Need a bigger serving? No problem. If you double this recipe, it fits well into a 9×13 baking dish, which is the perfect size to bring to potlucks and family events.

Are you dairy-free? That’s easy to fix. Just substitute coconut oil for the butter and an extra pinch of salt to make up for using salted butter with the topping.

gluten free apple crisp

5.0 from 1 reviews
Gluten-free apple crisp
 
A fall recipe for gluten-free apple crisp.
Author:
Ingredients
  • 4 cups of peeled, sliced apples
  • ½ cup brown rice flour
  • ½ cup tapioca starch
  • ¾ cup evaporated cane juice crystals (easily found on Amazon)
  • 1 tsp. baking powder
  • ½ tsp. sea salt
  • 1 tsp. cinnamon
  • 1 egg
  • ⅓ cup melted butter
Instructions
  1. Grease an 8 inch baking dish and preheat oven to 375
  2. Melt butter and set aside
  3. With a fork, work eat into flour mixture and set aside
  4. Peel and thinly slice apples
  5. Place apples in greased baking dish
  6. Sprinkle the flour mixture over the apples
  7. Drizzle butter over the whole mixture
  8. Bake for around 45 minutes, until the top is a golden brown.
  9. Serve warm (With ice cream!)

I can guarantee, this simple recipe will quickly become a favorite. I have brought this to plenty of events and I never return home with any left in the baking dish.

I also love to make this as a dessert when bringing a meal to a family in need. Apple crisp tends to be a favorite among people of all ages.

With the fall season approaching, tell me, what are your favorite ways to use apples? I’m always looking for new ideas to try!

The common housewife’s guide to making mozzarella

by contributing writer Natasha

Cheesemaking used to scare me. Then I lived in a foreign country where cheese was not readily available. It’s really true that necessity is the mother of invention. Did you know that powdered whole milk can be reconstituted and made into cheese? It’s not as smooth as cheese made from fresh raw milk, but it is very doable. And when you haven’t eaten any cheese in three months, it’s even delicious!

When we moved home and bought dairy cows, I made my first batch of mozzarella with fresh milk straight from the tank. Um, yum, y’all. Seriously.

I’m not a fantastic cook, nor am I good at following directions (there may be a correlation there) but even I can handle this simple cheese. The biggest thing to remember is that cheesemaking is not a science (no matter what the books tell you!) it’s an adventure. And as long as you stick to the ingredients given, you can’t mess it up too bad. Even if your mozzarella turns out crumbly, lasagna is very forgiving.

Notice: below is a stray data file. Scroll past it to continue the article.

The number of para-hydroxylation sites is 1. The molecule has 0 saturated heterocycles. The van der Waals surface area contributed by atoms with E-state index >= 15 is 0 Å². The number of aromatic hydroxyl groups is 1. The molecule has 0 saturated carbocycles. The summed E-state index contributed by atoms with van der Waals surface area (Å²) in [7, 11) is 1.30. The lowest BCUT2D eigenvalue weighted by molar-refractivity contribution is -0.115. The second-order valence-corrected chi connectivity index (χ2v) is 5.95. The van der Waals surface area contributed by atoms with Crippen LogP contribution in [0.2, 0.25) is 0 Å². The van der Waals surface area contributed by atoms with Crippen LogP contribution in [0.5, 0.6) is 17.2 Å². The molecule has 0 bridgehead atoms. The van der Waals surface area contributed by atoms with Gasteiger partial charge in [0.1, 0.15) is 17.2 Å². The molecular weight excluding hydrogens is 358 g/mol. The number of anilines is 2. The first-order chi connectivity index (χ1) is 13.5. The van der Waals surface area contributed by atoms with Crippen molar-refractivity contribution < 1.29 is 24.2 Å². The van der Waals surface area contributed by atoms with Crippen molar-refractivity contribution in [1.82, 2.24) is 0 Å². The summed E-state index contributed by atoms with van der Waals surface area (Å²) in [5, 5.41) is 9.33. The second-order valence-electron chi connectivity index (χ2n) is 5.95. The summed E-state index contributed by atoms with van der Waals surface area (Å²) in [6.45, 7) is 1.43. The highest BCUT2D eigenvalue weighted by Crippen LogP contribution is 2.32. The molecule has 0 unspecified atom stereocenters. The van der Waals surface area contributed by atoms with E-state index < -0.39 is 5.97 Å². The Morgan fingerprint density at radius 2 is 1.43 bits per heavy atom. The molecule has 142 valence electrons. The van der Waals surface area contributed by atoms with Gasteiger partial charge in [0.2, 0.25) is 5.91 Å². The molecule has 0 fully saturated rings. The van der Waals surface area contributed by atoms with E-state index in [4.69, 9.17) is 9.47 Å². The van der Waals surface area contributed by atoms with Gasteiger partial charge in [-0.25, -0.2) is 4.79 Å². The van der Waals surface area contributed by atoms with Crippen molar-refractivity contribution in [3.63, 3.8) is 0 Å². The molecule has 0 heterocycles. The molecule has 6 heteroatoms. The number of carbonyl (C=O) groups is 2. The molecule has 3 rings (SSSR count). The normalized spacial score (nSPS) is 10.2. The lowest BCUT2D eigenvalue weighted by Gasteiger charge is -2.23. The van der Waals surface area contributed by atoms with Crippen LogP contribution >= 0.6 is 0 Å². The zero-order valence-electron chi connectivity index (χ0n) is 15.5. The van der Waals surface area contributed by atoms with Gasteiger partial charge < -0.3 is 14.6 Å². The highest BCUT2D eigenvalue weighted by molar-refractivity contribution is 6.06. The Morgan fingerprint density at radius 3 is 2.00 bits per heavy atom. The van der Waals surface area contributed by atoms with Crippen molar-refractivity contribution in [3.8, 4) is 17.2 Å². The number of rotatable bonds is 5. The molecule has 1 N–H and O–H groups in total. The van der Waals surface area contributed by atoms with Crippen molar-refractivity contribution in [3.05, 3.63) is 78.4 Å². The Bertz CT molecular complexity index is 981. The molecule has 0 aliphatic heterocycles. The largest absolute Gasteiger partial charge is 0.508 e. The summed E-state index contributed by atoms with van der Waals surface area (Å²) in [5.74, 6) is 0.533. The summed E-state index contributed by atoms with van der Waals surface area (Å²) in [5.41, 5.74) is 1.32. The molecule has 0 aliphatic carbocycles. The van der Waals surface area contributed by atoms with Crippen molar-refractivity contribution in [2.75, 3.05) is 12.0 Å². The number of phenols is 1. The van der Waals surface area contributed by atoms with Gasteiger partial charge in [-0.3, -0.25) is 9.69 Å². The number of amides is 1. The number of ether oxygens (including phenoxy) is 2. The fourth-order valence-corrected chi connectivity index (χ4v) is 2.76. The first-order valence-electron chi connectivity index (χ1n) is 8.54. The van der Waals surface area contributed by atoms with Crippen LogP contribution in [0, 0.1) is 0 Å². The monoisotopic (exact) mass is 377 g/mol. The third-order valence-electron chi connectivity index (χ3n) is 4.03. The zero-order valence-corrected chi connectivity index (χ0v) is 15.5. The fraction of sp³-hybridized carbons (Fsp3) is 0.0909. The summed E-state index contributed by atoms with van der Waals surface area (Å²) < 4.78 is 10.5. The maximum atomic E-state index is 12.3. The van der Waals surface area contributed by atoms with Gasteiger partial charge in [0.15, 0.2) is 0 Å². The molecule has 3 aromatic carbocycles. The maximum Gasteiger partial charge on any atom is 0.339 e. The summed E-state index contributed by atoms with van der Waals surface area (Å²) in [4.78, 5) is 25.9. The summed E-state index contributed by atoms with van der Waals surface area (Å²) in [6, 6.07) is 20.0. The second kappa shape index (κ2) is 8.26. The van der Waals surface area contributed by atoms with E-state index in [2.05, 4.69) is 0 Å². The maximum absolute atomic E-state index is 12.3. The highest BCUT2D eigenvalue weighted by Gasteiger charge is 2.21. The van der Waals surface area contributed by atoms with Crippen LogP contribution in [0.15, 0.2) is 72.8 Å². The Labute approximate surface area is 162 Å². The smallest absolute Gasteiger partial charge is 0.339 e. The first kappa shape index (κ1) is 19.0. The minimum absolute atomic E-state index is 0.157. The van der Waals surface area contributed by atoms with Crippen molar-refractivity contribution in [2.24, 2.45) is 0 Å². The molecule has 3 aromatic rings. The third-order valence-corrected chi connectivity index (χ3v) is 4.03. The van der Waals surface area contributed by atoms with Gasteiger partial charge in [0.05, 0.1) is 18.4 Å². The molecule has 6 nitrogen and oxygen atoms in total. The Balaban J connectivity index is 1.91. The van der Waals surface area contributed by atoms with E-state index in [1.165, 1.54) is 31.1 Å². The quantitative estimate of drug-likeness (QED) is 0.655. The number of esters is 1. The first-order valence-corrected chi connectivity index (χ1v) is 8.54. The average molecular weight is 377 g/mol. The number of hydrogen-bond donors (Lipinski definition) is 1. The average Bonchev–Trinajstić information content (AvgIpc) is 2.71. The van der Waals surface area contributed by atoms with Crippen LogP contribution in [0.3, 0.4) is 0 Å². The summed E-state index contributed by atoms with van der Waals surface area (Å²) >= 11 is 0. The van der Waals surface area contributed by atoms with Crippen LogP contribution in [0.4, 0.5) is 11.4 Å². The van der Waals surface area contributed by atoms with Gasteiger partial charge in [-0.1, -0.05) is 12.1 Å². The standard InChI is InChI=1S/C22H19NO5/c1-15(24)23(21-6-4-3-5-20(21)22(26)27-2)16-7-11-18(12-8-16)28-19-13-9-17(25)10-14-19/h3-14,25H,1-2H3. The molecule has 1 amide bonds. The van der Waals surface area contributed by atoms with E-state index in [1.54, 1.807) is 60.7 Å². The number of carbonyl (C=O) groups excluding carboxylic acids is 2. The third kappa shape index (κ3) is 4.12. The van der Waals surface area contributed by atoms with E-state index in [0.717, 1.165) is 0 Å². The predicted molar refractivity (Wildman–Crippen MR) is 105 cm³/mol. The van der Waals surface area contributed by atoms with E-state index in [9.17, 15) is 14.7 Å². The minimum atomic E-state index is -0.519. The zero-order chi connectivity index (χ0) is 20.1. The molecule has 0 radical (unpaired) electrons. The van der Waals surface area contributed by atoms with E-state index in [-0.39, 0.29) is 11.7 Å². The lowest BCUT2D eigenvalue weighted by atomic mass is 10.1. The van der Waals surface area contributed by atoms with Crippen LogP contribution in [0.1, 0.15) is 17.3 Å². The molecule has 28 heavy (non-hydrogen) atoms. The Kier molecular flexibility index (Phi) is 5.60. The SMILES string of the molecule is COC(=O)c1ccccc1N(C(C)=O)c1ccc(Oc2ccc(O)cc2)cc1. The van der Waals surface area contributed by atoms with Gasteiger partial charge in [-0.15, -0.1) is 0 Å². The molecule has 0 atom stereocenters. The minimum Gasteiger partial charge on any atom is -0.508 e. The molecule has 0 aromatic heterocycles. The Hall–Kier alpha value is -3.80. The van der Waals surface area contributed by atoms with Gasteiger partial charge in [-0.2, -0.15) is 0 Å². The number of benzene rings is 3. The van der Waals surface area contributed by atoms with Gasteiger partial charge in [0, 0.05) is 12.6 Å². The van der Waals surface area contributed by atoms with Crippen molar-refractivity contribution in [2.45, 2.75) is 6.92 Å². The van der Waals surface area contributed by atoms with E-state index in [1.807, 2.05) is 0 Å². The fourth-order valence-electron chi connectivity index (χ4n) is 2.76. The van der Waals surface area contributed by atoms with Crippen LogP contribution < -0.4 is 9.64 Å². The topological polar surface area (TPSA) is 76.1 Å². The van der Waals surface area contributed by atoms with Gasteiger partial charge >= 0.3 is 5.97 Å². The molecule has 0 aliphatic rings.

The common housewife's guide to making mozzarellaMozzarella is a great starter cheese because the ingredients are minimal, and the directions simple. You’ll need:

The best milk to use is unpasteurized raw milk but any milk will do. The only kind that doesn’t work is milk that has been UHT (Ultra-High Pasteurized) to extend its shelf-life.

Fun trivia: Mozzarella was originally made from Water Buffalo milk in southern Italy.

For rennet, your best bet is to order cheesemaking rennet online. Unless you have a cheesemaking store in your town, you’ll probably only find “Junket Rennet” which is not strong enough to congeal the curds. If Junket is the only available rennet, use 1-2 whole tablets instead of 1/4. Liquid rennet  is easier to measure but doesn’t last as long. Tablets can be stored in the freezer and retain their strength for years.

Fun trivia: Legend says rennet was first discovered by an ancient traveler who used a re-purposed calf stomach as a flask for his milk. When he went to get a drink, the liquid had formed curds. Today some rennet is still made from the lining of calf stomachs, but it is more popular to use the vegetable alternative.

Citric Acid can be found at any grocery store in either powder or tablet form. It is basically concentrated citrus. Most cheeses use either citric acid, lemon juice, or vinegar to help curdle the milk.

I use Real Salt in all my cooking, but any salt will do.

The tools needed for mozzarella are also simple:

  • large stockpot
  • cooking thermometer
  • slotted spoon
  • knife
  • colander
  • microwaveable bowl

Ready to make cheese?

Step One: Measure 1 cup water and add 1 1/2 teaspoons citric acid. Measure 1/4 cup water separately and dissolve the rennet into it. (easy so far, eh?)

Step Two: Pour milk into stockpot and add the cup of water/citric acid solution. Mix thoroughly and turn on medium heat. You’re shooting for 90 degrees, which doesn’t take too long, so keep an eye out! Stir enough to keep the milk from sticking. The milk may begin to curdle. No worries.

cheesemaking 2